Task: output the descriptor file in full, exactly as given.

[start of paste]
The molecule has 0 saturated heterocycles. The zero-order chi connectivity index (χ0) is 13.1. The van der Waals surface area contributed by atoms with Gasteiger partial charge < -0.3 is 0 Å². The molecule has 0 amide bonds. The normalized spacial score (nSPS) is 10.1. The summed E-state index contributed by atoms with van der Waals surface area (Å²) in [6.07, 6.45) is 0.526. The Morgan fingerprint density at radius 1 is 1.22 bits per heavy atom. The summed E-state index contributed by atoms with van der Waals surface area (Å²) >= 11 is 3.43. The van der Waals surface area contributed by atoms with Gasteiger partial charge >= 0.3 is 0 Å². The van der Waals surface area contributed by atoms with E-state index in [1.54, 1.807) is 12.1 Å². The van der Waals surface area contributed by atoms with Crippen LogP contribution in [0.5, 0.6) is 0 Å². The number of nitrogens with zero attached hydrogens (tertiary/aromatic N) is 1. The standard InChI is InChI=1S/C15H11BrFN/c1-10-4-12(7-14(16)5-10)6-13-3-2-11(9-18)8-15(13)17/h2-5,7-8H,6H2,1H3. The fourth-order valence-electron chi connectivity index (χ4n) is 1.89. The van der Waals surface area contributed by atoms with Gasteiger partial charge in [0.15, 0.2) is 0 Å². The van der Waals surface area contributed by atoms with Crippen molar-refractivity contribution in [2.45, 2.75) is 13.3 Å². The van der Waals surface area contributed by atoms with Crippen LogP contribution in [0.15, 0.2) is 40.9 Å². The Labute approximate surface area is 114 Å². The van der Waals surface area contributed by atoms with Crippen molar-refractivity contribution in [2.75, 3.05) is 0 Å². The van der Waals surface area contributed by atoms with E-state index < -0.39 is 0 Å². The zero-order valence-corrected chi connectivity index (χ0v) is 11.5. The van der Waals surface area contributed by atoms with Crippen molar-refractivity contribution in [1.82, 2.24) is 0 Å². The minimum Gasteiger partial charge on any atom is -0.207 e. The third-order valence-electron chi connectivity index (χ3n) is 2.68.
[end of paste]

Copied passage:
The molecule has 0 saturated heterocycles. The zero-order chi connectivity index (χ0) is 13.1. The van der Waals surface area contributed by atoms with Gasteiger partial charge < -0.3 is 0 Å². The molecule has 0 amide bonds. The normalized spacial score (nSPS) is 10.1. The summed E-state index contributed by atoms with van der Waals surface area (Å²) in [6.07, 6.45) is 0.526. The Morgan fingerprint density at radius 1 is 1.22 bits per heavy atom. The summed E-state index contributed by atoms with van der Waals surface area (Å²) >= 11 is 3.43. The van der Waals surface area contributed by atoms with Gasteiger partial charge >= 0.3 is 0 Å². The van der Waals surface area contributed by atoms with E-state index in [1.54, 1.807) is 12.1 Å². The van der Waals surface area contributed by atoms with Crippen LogP contribution in [0.5, 0.6) is 0 Å². The number of nitrogens with zero attached hydrogens (tertiary/aromatic N) is 1. The standard InChI is InChI=1S/C15H11BrFN/c1-10-4-12(7-14(16)5-10)6-13-3-2-11(9-18)8-15(13)17/h2-5,7-8H,6H2,1H3. The fourth-order valence-electron chi connectivity index (χ4n) is 1.89. The van der Waals surface area contributed by atoms with Gasteiger partial charge in [0.15, 0.2) is 0 Å². The van der Waals surface area contributed by atoms with Crippen molar-refractivity contribution in [2.45, 2.75) is 13.3 Å². The van der Waals surface area contributed by atoms with Crippen LogP contribution in [0.15, 0.2) is 40.9 Å². The Labute approximate surface area is 114 Å². The van der Waals surface area contributed by atoms with Crippen molar-refractivity contribution in [2.75, 3.05) is 0 Å². The van der Waals surface area contributed by atoms with E-state index < -0.39 is 0 Å². The zero-order valence-corrected chi connectivity index (χ0v) is 11.5. The van der Waals surface area contributed by atoms with Crippen molar-refractivity contribution in [1.82, 2.24) is 0 Å². The minimum Gasteiger partial charge on any atom is -0.207 e. The third-order valence-electron chi connectivity index (χ3n) is 2.68.